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Paper   IPM / P / 14936
School of Physics
  Title:   The Relationship between Intelligence and Spectral Biophoton Emission: Correlation doesn't Imply Causation
1.  V. Salari
2.  I. Bokkon
3.  R. Ghobadi
4.  F. Scholkmann
5.  J. Tuszynski
  Status:   Published
  Journal: PNAS
  Vol.:  113(38)
  Year:  2016
  Pages:   E5540-E5541
  Supported by:  IPM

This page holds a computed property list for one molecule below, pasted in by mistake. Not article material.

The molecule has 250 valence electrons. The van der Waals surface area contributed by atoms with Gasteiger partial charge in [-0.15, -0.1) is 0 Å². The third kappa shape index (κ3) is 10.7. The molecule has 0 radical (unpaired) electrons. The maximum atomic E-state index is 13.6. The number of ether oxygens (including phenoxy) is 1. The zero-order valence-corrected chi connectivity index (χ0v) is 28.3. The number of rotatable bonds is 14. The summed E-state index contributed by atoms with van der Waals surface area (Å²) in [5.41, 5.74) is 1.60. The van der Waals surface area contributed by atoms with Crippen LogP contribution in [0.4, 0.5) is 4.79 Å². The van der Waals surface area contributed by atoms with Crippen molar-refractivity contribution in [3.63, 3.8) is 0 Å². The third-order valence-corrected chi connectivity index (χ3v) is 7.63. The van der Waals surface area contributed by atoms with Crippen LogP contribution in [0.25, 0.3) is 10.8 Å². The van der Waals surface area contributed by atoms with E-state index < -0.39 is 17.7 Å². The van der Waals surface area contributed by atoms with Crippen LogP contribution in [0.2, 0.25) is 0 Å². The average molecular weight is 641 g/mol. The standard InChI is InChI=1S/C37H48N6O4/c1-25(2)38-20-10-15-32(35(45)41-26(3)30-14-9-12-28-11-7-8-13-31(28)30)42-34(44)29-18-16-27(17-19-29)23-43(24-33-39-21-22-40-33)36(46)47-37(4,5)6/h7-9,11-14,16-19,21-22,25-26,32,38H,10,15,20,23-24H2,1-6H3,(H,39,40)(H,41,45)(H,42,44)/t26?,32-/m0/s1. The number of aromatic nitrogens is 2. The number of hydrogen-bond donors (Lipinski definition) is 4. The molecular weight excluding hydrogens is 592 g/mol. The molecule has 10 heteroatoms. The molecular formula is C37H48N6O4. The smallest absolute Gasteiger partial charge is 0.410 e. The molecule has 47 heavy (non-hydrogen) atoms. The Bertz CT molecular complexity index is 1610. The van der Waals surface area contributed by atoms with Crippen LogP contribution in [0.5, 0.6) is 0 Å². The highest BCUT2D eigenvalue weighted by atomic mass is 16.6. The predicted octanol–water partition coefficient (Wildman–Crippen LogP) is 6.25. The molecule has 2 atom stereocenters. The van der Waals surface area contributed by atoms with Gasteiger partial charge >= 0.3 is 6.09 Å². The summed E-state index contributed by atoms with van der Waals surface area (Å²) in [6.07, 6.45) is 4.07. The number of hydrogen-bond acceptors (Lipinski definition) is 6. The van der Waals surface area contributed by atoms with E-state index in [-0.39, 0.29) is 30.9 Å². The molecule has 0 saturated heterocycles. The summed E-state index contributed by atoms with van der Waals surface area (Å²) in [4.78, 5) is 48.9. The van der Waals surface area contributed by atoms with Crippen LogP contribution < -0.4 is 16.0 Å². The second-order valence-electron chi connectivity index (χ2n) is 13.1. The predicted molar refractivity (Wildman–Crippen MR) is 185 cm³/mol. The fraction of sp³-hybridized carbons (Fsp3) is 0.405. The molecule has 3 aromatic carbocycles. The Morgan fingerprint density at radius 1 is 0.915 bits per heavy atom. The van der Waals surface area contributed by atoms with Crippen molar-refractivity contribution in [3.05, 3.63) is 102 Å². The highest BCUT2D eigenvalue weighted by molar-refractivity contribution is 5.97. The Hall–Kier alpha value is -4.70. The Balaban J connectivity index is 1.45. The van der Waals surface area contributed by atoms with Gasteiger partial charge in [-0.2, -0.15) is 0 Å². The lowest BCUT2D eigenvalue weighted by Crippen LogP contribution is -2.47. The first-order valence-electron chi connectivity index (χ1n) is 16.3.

Human beings hold higher intelligence than other animals on Earth; however, it is still unclear which brain properties might explain the underlying mechanisms. The brain is a major energy-consuming organ compared with other organs. Neural signal communications and information processing in neural circuits play an important role in the realization of various neural functions, whereas improvement in cognitive function is driven by the need for more effective communication that requires less energy. Combining the ultraweak biophoton imaging system (UBIS) with the biophoton spectral analysis device (BSAD), we found that glutamate-induced biophotonic activities and transmission in the brain, which has recently been demonstrated as a novel neural signal communication mechanism, present a spectral redshift from animals (in order of bullfrog, mouse, chicken, pig, and monkey) to humans, even up to a near-infrared wavelength (�?�865 nm) in the human brain. This brain property may be a key biophysical basis for explaining high intelligence in humans because biophoton spectral redshift could be a more economical and effective measure of biophotonic signal communications and information processing in the human brain.

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